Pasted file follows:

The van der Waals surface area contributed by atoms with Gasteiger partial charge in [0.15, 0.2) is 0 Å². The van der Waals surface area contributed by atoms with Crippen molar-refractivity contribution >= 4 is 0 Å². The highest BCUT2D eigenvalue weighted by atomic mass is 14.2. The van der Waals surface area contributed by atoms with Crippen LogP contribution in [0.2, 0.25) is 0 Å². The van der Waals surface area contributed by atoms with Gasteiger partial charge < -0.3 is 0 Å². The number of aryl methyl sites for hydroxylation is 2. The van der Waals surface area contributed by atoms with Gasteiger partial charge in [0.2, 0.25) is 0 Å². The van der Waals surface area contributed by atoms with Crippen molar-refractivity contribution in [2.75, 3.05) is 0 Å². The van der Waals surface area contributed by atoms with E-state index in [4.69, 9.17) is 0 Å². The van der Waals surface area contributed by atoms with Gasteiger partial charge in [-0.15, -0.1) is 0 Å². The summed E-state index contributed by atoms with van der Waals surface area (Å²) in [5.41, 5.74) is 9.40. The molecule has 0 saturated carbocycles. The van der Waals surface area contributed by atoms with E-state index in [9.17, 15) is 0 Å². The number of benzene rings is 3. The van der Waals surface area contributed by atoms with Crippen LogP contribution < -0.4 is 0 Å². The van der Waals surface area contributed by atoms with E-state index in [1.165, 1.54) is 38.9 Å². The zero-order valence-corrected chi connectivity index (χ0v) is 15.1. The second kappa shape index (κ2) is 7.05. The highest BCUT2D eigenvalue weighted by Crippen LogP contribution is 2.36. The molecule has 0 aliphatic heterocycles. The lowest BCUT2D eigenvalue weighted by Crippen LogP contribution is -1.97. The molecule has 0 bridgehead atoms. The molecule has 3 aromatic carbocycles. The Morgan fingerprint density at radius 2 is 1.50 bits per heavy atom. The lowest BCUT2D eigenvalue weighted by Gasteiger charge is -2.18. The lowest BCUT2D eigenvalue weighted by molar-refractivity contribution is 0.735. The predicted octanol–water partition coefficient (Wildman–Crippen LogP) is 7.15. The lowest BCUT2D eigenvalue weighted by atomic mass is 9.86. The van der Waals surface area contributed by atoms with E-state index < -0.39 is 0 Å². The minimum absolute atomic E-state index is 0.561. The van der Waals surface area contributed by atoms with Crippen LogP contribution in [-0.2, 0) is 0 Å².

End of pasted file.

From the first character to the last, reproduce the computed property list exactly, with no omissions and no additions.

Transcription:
The van der Waals surface area contributed by atoms with Gasteiger partial charge in [0.15, 0.2) is 0 Å². The van der Waals surface area contributed by atoms with Crippen molar-refractivity contribution >= 4 is 0 Å². The highest BCUT2D eigenvalue weighted by atomic mass is 14.2. The van der Waals surface area contributed by atoms with Crippen LogP contribution in [0.2, 0.25) is 0 Å². The van der Waals surface area contributed by atoms with Gasteiger partial charge < -0.3 is 0 Å². The number of aryl methyl sites for hydroxylation is 2. The van der Waals surface area contributed by atoms with Gasteiger partial charge in [0.2, 0.25) is 0 Å². The van der Waals surface area contributed by atoms with Crippen molar-refractivity contribution in [2.75, 3.05) is 0 Å². The van der Waals surface area contributed by atoms with E-state index in [4.69, 9.17) is 0 Å². The van der Waals surface area contributed by atoms with Gasteiger partial charge in [-0.15, -0.1) is 0 Å². The summed E-state index contributed by atoms with van der Waals surface area (Å²) in [5.41, 5.74) is 9.40. The molecule has 0 saturated carbocycles. The van der Waals surface area contributed by atoms with E-state index in [9.17, 15) is 0 Å². The number of benzene rings is 3. The van der Waals surface area contributed by atoms with Crippen LogP contribution < -0.4 is 0 Å². The van der Waals surface area contributed by atoms with E-state index in [1.165, 1.54) is 38.9 Å². The zero-order valence-corrected chi connectivity index (χ0v) is 15.1. The second kappa shape index (κ2) is 7.05. The highest BCUT2D eigenvalue weighted by Crippen LogP contribution is 2.36. The molecule has 0 aliphatic heterocycles. The lowest BCUT2D eigenvalue weighted by Crippen LogP contribution is -1.97. The molecule has 0 bridgehead atoms. The molecule has 3 aromatic carbocycles. The Morgan fingerprint density at radius 2 is 1.50 bits per heavy atom. The lowest BCUT2D eigenvalue weighted by Gasteiger charge is -2.18. The lowest BCUT2D eigenvalue weighted by molar-refractivity contribution is 0.735. The predicted octanol–water partition coefficient (Wildman–Crippen LogP) is 7.15. The lowest BCUT2D eigenvalue weighted by atomic mass is 9.86. The van der Waals surface area contributed by atoms with E-state index < -0.39 is 0 Å². The minimum absolute atomic E-state index is 0.561. The van der Waals surface area contributed by atoms with Crippen LogP contribution in [-0.2, 0) is 0 Å².